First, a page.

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A few years ago, kale burst back into the culinary scene and back on our plates. Long before kale became a foodie-fad, it was a hungry gap staple. When the temperatures dip and the last lettuces wither, kale still stands green and harvest-able.

Whether curly-leafed, bumpy-leafed, plain-leafed, or leaf and spear, this domesticated leaf cabbage grows throughout the continental US. Growers in zones 8-10 should watch their high temperatures though.

High temperatures plus kale equals this bitter flavor that will send you running for a glass of water. It’s not pleasant. The questions are what is the maximum temperature for good kale flavor and how long can the temperature be above the maximum without affecting the flavor. There are no easy answers to this.

As a rule of thumb, use the average temperatures in the Planting section below for fresh market kale. This is more to protect your reputation than your palette. Many times, I’ve eaten kale grown in the last days of spring when the temperatures exceeded 90 F.


Incorporate all pre-plant fertilizer or band it 2″–3″ below the seed and 6″ away from the seed row. Note, soils high in potassium and/or phosphorus may require less than the recommended amounts of these nutrients.


Apply 60-100 lb/acre of nitrogen as follows: 1/2 pre-plant and the remaining 1/2 after thinning. The second application should be side dressed.


Apply 80–100 lbs/acre of phosphorus pre-planting in bands 2″ below the seeds.


Apply 80–100 lb/acre of potassium should be applied with the pre-planting nitrogen.


Although some varieties of kale are drought tolerant, kale tastes different when grown under drought conditions. This may make it less marketable. For best results, provide kale with consistent moisture, approximately 12-14″ total over its growing season.


Sow spring kale as soon as the soil temperature reaches 40 F. Sow fall/winter kale after the soil temperature drops below 85 F until the soil temperature drops below 45 F or until six weeks before the first hard frost, whichever comes first.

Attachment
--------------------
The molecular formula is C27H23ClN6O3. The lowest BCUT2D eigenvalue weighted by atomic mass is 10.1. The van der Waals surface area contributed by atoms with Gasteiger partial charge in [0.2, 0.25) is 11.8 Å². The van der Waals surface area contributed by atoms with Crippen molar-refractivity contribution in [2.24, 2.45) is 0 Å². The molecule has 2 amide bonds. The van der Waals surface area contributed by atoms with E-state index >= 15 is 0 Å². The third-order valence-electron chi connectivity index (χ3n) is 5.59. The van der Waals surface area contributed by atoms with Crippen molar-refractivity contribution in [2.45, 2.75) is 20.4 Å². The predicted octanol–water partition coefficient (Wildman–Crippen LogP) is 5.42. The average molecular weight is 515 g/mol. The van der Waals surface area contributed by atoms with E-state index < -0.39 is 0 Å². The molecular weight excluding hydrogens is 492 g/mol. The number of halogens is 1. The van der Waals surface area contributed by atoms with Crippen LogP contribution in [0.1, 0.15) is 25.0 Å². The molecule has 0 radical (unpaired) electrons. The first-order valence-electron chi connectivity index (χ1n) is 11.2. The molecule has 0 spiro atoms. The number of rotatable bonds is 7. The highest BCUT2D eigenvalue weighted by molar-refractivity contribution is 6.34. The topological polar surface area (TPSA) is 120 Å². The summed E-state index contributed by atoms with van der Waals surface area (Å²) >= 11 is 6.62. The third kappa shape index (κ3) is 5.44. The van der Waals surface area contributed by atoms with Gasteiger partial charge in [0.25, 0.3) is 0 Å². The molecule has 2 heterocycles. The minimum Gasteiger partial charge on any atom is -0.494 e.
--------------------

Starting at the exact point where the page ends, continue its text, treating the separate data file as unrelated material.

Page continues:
Although kale can easily withstand light and hard frosts (28 F), it cannot tolerate a severe frost (below 25 F). In zones 9 and 10, it will grow throughout the winter. In zone 8, it sometimes grows all winter long, but more often whithers sometime in January unless it’s protected by a row cover.

In most zones, row covers and low tunnels can extend kale harvest throughout much of the winter. Watch the highs though. On a sunny day, temperatures inside a low tunnel can be 5 F to 15 F higher than the high temperature. Since kale is more cold tolerant than heat tolerant, its best to set out any row covers after the first light frost but before the first hard frost.

Germination soil temperature: at least 40 F; 45–85 F for optimum germination.

Optimum growing temperature: 60-65 F monthly average. Note, kale dislikes heat and will not tolerate average temperatures above 70 F.

PH: 6.0–7.5

Note, if club disease is an issue, adjust the PH to 6.5–6.8.

Harvest: 60–90 days after planting

Seed Treatments

Due to damping off issues, a fungicide-treated seed is preferred. Alternatively, treat the field with a biofungicide according to the manufacturer’s instructions prior to sowing.

Kale Seed Spacing

Bed width: 36″–40″

Row spacing: 12″–24″

Seed spacing: 6–12 seeds/ft

Planting depth: 1/4″–1/2″

Drill seeding rate: 0.5–1.5 lb/acre

After emergence, thin seedlings to 9-12″ apart.


Weed Control

Control weeds by hand weeding, hoeing, and/or mechanical cultivation.

Harvesting, Storage, and Marketing

Kale leaves for fresh market bunches may be harvested weekly.